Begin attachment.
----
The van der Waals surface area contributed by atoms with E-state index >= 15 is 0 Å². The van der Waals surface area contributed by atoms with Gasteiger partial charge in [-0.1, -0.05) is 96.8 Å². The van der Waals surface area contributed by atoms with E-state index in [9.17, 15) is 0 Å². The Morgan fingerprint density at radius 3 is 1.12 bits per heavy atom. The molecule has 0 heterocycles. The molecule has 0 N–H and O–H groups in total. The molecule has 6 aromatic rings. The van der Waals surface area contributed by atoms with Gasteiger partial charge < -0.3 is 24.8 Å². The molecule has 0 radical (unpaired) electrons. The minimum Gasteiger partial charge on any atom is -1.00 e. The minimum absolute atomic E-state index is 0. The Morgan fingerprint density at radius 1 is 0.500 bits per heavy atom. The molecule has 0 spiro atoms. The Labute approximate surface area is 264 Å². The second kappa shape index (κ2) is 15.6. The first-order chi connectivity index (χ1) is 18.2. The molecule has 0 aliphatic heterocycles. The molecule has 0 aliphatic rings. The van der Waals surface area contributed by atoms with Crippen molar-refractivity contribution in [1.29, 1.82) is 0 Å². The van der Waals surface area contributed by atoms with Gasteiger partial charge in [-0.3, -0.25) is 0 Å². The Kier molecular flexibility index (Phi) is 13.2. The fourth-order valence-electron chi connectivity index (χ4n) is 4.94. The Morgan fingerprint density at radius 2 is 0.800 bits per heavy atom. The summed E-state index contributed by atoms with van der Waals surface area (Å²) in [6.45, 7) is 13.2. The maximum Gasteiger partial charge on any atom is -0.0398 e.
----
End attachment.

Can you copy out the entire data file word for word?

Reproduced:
The van der Waals surface area contributed by atoms with E-state index >= 15 is 0 Å². The van der Waals surface area contributed by atoms with Gasteiger partial charge in [-0.1, -0.05) is 96.8 Å². The van der Waals surface area contributed by atoms with E-state index in [9.17, 15) is 0 Å². The Morgan fingerprint density at radius 3 is 1.12 bits per heavy atom. The molecule has 0 heterocycles. The molecule has 0 N–H and O–H groups in total. The molecule has 6 aromatic rings. The van der Waals surface area contributed by atoms with Gasteiger partial charge < -0.3 is 24.8 Å². The molecule has 0 radical (unpaired) electrons. The minimum Gasteiger partial charge on any atom is -1.00 e. The minimum absolute atomic E-state index is 0. The Morgan fingerprint density at radius 1 is 0.500 bits per heavy atom. The molecule has 0 spiro atoms. The Labute approximate surface area is 264 Å². The second kappa shape index (κ2) is 15.6. The first-order chi connectivity index (χ1) is 18.2. The molecule has 0 aliphatic heterocycles. The molecule has 0 aliphatic rings. The van der Waals surface area contributed by atoms with Crippen molar-refractivity contribution in [1.29, 1.82) is 0 Å². The van der Waals surface area contributed by atoms with Gasteiger partial charge in [-0.3, -0.25) is 0 Å². The Kier molecular flexibility index (Phi) is 13.2. The fourth-order valence-electron chi connectivity index (χ4n) is 4.94. The Morgan fingerprint density at radius 2 is 0.800 bits per heavy atom. The summed E-state index contributed by atoms with van der Waals surface area (Å²) in [6.45, 7) is 13.2. The maximum Gasteiger partial charge on any atom is -0.0398 e.